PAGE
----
According to the National Institutes of Health, diabetes affects 25.8 million people of all ages, that's over 8% of the U.S. population, yet many Americans know little about it. The stories about diabetes have become legend and many are wrong. Let's clear some up:
First misconception, only heavy people get diabetes. "There are two types of diabetes. Type 1, which was formerly called child onset diabetes. That is an insulin dependent autoimmune disease," says Health Educator Kristine Lindahl.
In Type 1 Diabetes, the immune system attacks cells in the pancreases. It can happen to anyone, obesity is not a risk factor as it is with Type 2 diabetes, which comes on largely because of being overweight.
A bad diet is the major cause of Type 2 diabetes. But there are many more factors to consider: Age, a history of gestational diabetes, in addition to family history of diabetes and giving birth to a baby over 9 lbs., getting good cholesterol up and bad cholesterol down is key.
Another myth: Diabetes is not serious. To those who brush off the disease, Lindahl has this warning, "I would say think again. It is very serious."
While possible complications can be kept in check with good management, a number of risk factors for conditions occur as a result of having diabetes. "Some of the complications you can have are with your heart and blood vessels, your eyes are at risk for cataracts, nerve damage which can lead to amputation, especially in the feet, kidney failure. Problems with gums and teeth can lead to a risk for heart disease and heart health."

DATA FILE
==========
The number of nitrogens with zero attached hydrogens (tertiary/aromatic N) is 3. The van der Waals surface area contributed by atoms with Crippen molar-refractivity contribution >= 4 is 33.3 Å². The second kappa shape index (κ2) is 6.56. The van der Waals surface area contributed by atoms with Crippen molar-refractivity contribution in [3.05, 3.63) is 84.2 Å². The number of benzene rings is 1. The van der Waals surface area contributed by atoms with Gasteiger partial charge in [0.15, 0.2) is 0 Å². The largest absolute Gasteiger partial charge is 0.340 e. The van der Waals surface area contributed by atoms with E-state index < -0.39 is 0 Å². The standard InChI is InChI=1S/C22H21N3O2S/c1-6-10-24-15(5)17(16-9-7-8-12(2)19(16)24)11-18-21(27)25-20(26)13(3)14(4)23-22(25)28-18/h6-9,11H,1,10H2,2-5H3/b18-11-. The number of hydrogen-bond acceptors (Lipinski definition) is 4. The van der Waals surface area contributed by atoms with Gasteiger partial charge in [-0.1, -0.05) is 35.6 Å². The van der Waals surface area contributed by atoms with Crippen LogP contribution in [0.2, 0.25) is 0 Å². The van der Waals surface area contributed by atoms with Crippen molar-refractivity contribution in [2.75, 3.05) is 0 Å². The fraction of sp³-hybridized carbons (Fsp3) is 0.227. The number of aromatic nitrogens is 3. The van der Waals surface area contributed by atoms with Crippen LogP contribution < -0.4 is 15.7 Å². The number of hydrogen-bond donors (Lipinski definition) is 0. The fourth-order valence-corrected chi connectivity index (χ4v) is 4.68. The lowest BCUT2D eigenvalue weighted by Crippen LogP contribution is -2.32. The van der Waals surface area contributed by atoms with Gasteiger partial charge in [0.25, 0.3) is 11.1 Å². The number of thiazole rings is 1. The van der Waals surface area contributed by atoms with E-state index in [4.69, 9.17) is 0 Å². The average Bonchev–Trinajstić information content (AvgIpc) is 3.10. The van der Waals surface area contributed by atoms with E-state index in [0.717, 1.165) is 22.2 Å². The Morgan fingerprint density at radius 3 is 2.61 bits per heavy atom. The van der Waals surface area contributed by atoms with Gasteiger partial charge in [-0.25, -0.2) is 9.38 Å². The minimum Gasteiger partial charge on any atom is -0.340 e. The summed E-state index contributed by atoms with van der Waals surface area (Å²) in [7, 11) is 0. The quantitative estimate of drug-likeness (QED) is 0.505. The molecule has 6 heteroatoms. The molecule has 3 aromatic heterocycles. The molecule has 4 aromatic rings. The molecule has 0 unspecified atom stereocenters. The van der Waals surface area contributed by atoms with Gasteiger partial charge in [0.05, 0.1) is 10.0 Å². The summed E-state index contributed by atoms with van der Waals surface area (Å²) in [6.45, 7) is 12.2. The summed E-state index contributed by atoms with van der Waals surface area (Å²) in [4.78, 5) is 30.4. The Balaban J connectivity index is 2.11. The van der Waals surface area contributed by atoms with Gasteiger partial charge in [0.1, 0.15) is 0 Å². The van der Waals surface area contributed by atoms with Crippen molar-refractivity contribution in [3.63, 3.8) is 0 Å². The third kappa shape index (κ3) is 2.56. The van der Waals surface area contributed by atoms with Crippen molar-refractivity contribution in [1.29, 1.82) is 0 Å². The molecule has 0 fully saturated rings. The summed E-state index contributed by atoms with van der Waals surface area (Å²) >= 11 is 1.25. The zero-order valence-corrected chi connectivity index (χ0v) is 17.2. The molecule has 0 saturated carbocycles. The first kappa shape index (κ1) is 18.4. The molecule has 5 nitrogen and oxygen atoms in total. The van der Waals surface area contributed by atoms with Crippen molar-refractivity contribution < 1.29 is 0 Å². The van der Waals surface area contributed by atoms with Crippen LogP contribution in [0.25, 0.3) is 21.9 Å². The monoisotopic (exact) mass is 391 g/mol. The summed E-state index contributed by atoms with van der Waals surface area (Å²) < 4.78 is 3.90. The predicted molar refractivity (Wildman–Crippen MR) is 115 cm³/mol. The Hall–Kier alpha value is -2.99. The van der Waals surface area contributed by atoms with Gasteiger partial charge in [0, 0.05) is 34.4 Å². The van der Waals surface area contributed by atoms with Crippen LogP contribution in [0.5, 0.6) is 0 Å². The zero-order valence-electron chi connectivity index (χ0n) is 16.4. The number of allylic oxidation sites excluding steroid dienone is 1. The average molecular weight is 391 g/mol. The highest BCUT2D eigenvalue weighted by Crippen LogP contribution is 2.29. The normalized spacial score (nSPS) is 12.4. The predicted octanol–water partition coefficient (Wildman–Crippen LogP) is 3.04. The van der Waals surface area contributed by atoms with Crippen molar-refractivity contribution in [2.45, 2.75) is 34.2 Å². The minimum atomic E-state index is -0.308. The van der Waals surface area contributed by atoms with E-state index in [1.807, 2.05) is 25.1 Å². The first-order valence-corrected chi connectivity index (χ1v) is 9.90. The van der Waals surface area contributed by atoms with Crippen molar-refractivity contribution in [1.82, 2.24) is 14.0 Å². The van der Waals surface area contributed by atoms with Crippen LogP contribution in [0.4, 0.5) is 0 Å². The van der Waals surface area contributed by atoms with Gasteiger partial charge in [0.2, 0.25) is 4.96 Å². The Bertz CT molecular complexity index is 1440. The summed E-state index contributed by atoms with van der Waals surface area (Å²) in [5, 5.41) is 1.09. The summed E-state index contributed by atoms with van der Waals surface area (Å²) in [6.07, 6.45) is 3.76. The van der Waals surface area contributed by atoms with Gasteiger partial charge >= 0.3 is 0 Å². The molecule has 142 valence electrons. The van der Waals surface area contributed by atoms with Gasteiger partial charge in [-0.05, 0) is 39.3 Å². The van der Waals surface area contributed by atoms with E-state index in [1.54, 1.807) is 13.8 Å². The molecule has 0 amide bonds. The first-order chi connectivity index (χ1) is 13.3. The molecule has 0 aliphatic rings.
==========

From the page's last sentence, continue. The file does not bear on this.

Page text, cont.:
Blood glucose levels can determine if you are pre-diabetic. There are no symptoms of prediabetes, but experts recommend if you are pre-diabetic getting on a plan to lose 5% of your body weight, lowing your risk of full blown diabetes. 79 million people are pre-diabetic and that is about 35 % of the United States adult population. Everything from your brain to your sexuality can be affected by diabetes.